President Trump is once again attempting to throw a wrench in a barely functioning federal government to push his anti-immigrant agenda. Waving the veto pen, he is threatening a government shutdown unless he gets funding for his wall.
Since the beginning of the year, the potential of a shutdown has loomed with nearly each federal spending deadline, prompting showdowns among the president, the House, and Senate. The government is funded through the end of September, and lawmakers will have to pass a continuing resolution — which Trump could possibly veto — to keep the lights on.
As Trump tweeted Sunday:
I would be willing to “shut down” government if the Democrats do not give us the votes for Border Security, which includes the Wall! Must get rid of Lottery, Catch & Release etc. and finally go to system of Immigration based on MERIT! We need great people coming into our Country!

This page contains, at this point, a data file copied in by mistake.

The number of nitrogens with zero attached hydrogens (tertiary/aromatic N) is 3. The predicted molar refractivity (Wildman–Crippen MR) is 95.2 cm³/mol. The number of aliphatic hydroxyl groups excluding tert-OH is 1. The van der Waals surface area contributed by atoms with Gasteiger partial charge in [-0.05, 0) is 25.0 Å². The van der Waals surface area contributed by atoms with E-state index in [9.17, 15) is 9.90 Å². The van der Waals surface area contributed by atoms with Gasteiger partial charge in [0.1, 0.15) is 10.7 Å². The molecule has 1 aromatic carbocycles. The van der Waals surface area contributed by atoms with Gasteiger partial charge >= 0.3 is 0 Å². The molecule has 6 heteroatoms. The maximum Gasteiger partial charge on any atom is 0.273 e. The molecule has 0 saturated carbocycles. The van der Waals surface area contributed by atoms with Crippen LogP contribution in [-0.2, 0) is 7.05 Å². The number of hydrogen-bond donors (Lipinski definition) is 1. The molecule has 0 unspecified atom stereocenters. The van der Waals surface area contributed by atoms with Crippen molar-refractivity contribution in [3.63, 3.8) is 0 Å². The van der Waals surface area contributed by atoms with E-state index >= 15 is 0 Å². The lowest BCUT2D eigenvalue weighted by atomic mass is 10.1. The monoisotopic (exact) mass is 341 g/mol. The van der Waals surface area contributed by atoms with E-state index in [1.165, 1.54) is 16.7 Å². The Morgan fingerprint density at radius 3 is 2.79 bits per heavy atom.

— Donald J. Trump (@realDonaldTrump) July 29, 2018
According to the New York Times, Republican leaders had apparently reached a deal to delay butting heads on wall funding until after the November midterms, but Trump appears to have prematurely pulled the trigger.
Trump continues to beat his drum to try to get immigration reform legislation on the legislative floor, but in the worst way possible. He continues to press for his so-called four pillars, which include: a lengthy and winding path to citizenship for undocumented Dreamers; an end to the diversity visa lottery; cuts in legal immigration; and, of course, a border wall.
Both chambers squarely rejected bills that adhered to these “pillars.” As New York U.S. Senator Chuck Schumer’s spokesperson told the Times, “the bill he’s describing only got 39 votes in the Senate floor.”
Since the last shutdown threat, family separation has boomed into a full-fledged crisis that threatens the safety of our immigrant families. Attempts from hardline lawmakers to align with Trump’s pillars will only make matters worse by stalling legislative immigration reform. Actual compromise must be made to give legislation a fighting chance through both chambers and to stand the test of Trump’s pen.